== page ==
In 2014 Philipp Lahm captained Germany to World Cup glory in Brazil. Now in his role as EURO 2024 Ambassador for the DFB, he is trying to ensure that more footballing wonder returns to Germany ten years on. He along with the other ambassadors are campaigning for Germany’s right to hold the EURO 2024 Championships and convince UEFA that they are the best candidates. The 34-year-old spoke in an interview with DFB.de about the campaign and why his role as ambassador is close to his heart.
DFB.de: Philipp, you have competed in three separate European Championships. In 2004 Germany did not perform well. Four years later you came so close to winning the title and in 2012 you scored your final goal in a Germany shirt in the quarter finals. When you look back on your achievements in the competition, what sticks out in your memory?
Philipp Lahm: Obviously the 2004 Championships, even though we performed poorly. I made my debut in February of that year and then went to the European Championships in the summer, which was my first competition as part of the national team. In the 2008 Championships we lost in the final against Spain and I was involved in the only goal we conceded. Looking back that has to be the bitterest moment because I had to go off injured and couldn’t correct my mistake. We came into the 2012 Champions as favourites and I myself managed to get a goal against Greece. On the whole we played well throughout the group phases but unfortunately went out to Italy in the semi finals.
DFB.de: Over the course of your career you have won your fair share of accolades. Amongst other things you were part of that 2014 World Cup winning squad, Champions League winner, 8-time Bundesliga winner and 6-time DFB-Pokal winner. Do you look back on your career and think that you achieved all you could or does it still bug you that you never managed to get your hands on a European Championship trophy with Germany.
Lahm: No, I’m really thankful that my career turned out as successful as it was.
DFB.de: Now you are campaigning for Germany to hold the EURO 2024. Do you think that your career has come full circle?
Lahm: The role of ambassador is new for me and as a young official; I couldn’t say whether this is full circle. For all of us, we have the chance to bring the EURO 2024 to Germany, which I am grateful to have and will offer my experience to aid our campaign.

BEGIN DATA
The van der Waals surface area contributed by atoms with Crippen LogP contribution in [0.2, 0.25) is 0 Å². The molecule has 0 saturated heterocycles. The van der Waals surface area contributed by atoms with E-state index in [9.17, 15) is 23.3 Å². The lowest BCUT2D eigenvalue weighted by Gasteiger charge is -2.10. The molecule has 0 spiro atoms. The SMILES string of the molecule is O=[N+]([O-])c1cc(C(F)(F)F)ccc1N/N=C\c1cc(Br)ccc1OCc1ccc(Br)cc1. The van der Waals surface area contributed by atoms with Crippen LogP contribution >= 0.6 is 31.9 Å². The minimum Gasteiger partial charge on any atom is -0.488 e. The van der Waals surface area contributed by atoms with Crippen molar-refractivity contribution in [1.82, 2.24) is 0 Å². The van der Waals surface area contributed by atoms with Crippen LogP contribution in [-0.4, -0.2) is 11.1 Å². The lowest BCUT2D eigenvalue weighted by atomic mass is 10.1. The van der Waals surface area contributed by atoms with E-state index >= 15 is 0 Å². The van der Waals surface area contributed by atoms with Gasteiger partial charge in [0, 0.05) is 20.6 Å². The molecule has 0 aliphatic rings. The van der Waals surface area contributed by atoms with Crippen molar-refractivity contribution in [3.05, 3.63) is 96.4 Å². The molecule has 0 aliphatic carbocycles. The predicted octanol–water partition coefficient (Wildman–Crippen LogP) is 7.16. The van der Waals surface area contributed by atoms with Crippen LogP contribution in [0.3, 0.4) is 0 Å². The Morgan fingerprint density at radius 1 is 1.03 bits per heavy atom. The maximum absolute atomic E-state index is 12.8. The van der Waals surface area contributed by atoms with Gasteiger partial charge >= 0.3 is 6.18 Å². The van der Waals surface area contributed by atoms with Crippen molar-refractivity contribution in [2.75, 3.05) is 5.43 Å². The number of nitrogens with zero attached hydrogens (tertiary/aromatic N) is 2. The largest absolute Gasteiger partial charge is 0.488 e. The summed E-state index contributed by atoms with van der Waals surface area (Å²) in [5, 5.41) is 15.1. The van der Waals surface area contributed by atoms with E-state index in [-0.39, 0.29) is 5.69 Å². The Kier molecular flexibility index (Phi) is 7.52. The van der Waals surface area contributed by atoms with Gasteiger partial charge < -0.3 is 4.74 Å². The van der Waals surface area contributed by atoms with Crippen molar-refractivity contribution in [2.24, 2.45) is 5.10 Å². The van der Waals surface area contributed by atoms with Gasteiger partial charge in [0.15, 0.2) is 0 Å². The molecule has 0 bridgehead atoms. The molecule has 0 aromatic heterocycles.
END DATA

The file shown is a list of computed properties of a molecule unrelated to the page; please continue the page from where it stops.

DFB.de: You have not long been retired from the game, you are the father to a family, an entrepreneur, you turned down the role of director of sport at FC Bayern Munich. How did DFB convince you to be an ambassador for their EURO 2024 campaign?
Lahm: The offer of being a UEFA ambassador was too good to refuse. I still have memories from the 2006 World Cup, which made a strong impression on me and so we can’t waste the opportunity to bring EURO 2024 to Germany.
DFB.de: You played for Germany for ten years and led the team to World Cup glory in 2014. You went through all the Germany youth teams starting at U17 level and since December you were named an honorary captain alongside five other former players. Is bringing this competition to Germany therefore a matter that is close to your heart?
Lahm: Yes it is. I grew up playing in football clubs. I know what it can do to have a big competition like EURO 2024 take place in your home country, how the clubs can flourish, how big the broadcasting can be, how kids recreate the matches, identify with players and find their role models. That’s exactly what it was like for me with the 1990 World Cup. The coaches and officials receive huge amounts of respect and recognition for their work. It is important for the future of football.
DFB.de: You experienced the last big competition in Germany, the 2006 World Cup as a player and scored the first goal in the opening game against Costa Rica. All that despite not knowing if you were even going to be able to play in the competition due to injury. How do you look back on the competition?
Lahm: That game against Costa Rica was a huge relief for me. I suffered two serious injuries in 2005 with a torn cruciate ligament and then a stress fracture in my foot and had to miss the Confederations Cup. I couldn’t play in a single international game in 2005 and before the tournament there was a lot of uncertainty as to whether I would be able to play and then I had to wear a special cast on my elbow after injuring it in a friendly. The referee had to give me the green light before the game. After that ordeal it was just a huge relief to be out there. 2006 was definitely an international breakthrough for me.
DFB.de: Has this tournament and the view people hold of Germany had a lasting effect?
Lahm: I’m not sure about that but it changed my view of football. I saw how important the game was to the people of Germany. For me it was truly incredible to see how many people lined the streets in support of their team and how the public celebrated. That enthusiasm was the reason I travelled to South Africa a year later - I wanted to get to know the country that was holding the next World Cup. After I visited I started my foundation; I wanted to give something back.